In the present study, 7 (4.9%) of cases were having normal nutritional status whereas 134 (95%) were malnourished and 127 (90%) cases had Grade IV malnutrition. Debnath D et al.,  in a similar study in Pune, India found no malnutrition in 9.5%, mild malnutrition in 28.9% and moderate /severe to very severe malnutrition in 44.7% of their studied cases.
Various community based study also marked malnutrition as a major contributor of pneumonia. A Delhi based study observed that severe malnutrition was a significant contributor of acute respiratory infection in children under-five years  and a study from Kolkata showed that malnutrition was significantly associated with occurrence of Acute Respiratory Infection (ARI) among under-five children . Malnutrition causes defective cell mediated immune response thus predisposes to infection [5,16].
In our study, 137(97.16%) cases were immunized as per National Immunisation Schedule (NIS) completed for age, and only 4(2.84%) were unimmunized. Debnath D et al.,  in found 23.8% cases were immunized complete for age as per NIS and in 51.2% cases immunization was incomplete as per age. This difference might be due to better immunization (as per NIS) coverage in our study area as well as increased awareness among parents. Immunization has a major role in preventing pneumonia as it is one of the common complication of both pertussis and measles.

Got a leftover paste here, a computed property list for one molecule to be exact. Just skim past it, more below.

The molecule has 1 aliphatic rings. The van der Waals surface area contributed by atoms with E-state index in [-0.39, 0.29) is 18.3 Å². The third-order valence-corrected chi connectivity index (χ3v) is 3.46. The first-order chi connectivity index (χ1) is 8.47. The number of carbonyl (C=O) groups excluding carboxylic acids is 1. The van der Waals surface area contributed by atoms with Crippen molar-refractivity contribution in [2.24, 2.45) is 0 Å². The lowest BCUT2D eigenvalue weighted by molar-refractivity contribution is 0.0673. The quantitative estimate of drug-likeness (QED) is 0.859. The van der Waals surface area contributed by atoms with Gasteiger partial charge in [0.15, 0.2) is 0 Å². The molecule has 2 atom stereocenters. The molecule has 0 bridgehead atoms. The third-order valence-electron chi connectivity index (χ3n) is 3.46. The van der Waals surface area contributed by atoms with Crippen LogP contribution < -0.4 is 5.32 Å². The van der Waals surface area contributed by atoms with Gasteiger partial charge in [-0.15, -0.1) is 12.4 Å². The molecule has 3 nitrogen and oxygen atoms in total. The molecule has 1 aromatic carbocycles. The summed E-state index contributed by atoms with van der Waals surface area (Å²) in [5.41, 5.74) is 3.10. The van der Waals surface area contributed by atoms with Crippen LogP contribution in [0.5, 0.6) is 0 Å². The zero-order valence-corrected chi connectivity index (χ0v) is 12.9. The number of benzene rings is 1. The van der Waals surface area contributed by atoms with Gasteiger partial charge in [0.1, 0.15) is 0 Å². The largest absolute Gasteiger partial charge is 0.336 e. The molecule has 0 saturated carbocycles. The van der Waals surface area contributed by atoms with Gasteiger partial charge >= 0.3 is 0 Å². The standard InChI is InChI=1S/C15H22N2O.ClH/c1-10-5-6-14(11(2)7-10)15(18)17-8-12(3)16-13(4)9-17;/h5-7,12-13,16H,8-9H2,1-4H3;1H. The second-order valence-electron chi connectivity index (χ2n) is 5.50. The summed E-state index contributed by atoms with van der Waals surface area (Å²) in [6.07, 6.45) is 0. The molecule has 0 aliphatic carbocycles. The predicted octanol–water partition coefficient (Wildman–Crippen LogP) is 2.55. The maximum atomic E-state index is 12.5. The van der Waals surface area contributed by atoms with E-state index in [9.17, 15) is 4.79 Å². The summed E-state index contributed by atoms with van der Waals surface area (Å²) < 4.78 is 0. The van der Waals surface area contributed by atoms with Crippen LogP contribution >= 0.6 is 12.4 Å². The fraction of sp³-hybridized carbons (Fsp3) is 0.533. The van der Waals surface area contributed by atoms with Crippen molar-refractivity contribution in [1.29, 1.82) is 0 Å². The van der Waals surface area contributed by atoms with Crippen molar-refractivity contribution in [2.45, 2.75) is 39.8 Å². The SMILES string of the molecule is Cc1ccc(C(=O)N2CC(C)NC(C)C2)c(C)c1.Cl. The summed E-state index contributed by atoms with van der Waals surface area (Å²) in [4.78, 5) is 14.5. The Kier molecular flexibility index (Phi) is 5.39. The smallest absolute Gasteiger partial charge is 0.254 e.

In our study, 85 (60.28%) cases were exclusively breast fed, 21 (14.89%) cases were on spoon feeding and 35 (24.82%) cases were on bottle feeding. Divyarani DC et al.,  in a similar study in Karnataka, India, found 94.6% cases were on exclusive breast feeding. This low figure of exclusive breast feeding in our studied cases could be due to poor awareness of benefits of exclusive breast feeding among mothers.
Majority of cases belonged to upper lower (IV), lower middle (III) class i. e., 51 (36.17%) and 42 (29.78%) respectively in our study and 39 (27.65%) cases were from upper middle (II) class. Kumar AMK et al.,  in their study from Karnataka observed 76.5% of occurrence of pneumonia in lower social status (class III-V). Thorn LK et al.,  also reported inverse relationship between cases of pneumonia and SES class.
In the current study, 31 (21.98%) cases were exposed to firewood cooking and 14 (9.92%) were exposed to passive smoking, but in 96 (68.08%) of studied cases there was no exposure to smoking. Literature says parental smoking has direct impact on childhood clinical pneumonia in the community in developing country .